Although it is not easy to perform a data synthesis, a review requires a transparent conclusion. Only 49 % of the reviews provided recommendations for the use of one or multiple outcome measurement instruments. We think it is important that reviews provide clear recommendations for the use of instruments because researchers and clinicians need to choose an instrument for their study or use in clinical practice, even when the information on certain measurement properties is scarce or lacking. A recommendation for the use of one instrument per construct and population of interest will facilitate uniformity in outcome reporting and, as a consequence, meta-analyses of studies. It is also important to discourage the use of instruments with evidence for poor measurement properties and to indicate which instruments need further research on their measurement properties.

Finally, it is important that reviewers clearly indicate their involvement in the development or validation of one of more of the included instruments in the review in a conflict of interest statement because this may have influenced their ratings of the included instruments and their recommendations.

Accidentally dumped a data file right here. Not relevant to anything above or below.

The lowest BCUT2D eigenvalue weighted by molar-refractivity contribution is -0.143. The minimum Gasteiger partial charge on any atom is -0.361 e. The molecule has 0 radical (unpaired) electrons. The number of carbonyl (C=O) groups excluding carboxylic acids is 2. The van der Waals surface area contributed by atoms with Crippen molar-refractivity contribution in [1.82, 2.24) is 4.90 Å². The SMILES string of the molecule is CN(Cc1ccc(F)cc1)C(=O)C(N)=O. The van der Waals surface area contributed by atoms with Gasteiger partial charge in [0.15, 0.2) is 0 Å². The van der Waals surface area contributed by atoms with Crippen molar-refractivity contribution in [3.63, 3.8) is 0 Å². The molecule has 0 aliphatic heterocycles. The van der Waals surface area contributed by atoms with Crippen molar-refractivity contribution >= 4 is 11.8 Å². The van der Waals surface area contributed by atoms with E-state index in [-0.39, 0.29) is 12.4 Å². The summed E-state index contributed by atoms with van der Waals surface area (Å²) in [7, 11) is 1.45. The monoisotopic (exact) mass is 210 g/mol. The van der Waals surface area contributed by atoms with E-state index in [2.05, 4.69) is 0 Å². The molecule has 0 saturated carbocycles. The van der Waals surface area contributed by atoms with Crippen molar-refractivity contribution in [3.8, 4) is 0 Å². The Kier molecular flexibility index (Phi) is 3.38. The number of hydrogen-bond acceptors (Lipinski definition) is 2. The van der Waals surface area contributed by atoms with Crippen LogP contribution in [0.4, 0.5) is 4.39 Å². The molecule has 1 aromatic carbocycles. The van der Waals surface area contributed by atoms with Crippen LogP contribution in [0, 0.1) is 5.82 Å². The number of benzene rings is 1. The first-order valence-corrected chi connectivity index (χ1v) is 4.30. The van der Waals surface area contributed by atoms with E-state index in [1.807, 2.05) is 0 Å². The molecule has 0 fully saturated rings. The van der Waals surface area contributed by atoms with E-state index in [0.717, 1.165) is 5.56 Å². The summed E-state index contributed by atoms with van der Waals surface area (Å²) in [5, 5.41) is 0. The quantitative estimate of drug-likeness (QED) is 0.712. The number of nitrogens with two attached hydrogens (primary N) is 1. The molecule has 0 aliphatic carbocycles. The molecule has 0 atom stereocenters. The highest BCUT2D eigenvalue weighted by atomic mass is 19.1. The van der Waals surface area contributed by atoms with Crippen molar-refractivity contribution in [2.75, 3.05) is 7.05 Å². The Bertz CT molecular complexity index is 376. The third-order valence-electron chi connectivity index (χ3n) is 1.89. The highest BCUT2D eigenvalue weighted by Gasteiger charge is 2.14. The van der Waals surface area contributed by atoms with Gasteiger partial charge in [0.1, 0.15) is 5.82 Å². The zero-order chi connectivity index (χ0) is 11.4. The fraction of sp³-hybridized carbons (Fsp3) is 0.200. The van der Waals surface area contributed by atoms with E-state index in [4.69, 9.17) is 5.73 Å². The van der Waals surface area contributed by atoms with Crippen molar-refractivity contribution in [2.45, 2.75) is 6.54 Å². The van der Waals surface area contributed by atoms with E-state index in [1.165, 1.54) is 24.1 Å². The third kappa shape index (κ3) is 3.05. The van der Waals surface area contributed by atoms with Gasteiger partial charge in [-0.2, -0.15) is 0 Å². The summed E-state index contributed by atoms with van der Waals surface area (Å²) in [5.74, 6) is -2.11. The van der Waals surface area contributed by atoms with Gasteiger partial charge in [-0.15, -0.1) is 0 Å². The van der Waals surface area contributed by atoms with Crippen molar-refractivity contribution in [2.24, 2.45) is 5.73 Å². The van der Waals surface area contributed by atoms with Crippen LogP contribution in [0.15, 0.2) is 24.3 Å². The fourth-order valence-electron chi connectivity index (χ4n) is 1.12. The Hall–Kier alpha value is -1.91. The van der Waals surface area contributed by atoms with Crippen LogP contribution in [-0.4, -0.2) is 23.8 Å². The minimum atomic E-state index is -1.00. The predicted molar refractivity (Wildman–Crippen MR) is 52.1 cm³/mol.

Some limitations of this review should be acknowledged. First, no validated search filter was used for finding systematic reviews, such as the recommended health-evidence.ca systematic review search filter [124], because this filter includes the terms ‘meta-analysis’ and ‘intervention’, which were not relevant for our review. Our search terms were, however, quite similar to the remaining search terms of this filter, such as ‘systematic review.tw,’ so we believe our search was sufficiently sensitive. Second, in our previous review we also searched in PsycINFO but this yielded only 3 of the 148 included reviews. In this study we therefore decided to only use MEDLINE and EMBASE. Our aim was not to find all available systematic reviews but to compare the quality of a set of the most recently published reviews with a set of reviews published six or more years ago. Third, as in many of the included articles in our review, our search terms for type of measurement instruments may also not have been comprehensive, because many different terms are being used in the literature for measurement instruments. Ideally, no search terms should be used for type of measurement instruments but in our review that would have increased the number of records found in PubMed alone to more 160.000. Fourth, the quality assessment of the included reviews was hampered by poor reporting of methods used in the review, especially whether the abstracts and articles were selected by two independent reviewers, and how the data synthesis was performed. We had no time to contact the authors of the reviews for more information. Therefore, we may have underestimated the quality of some reviews.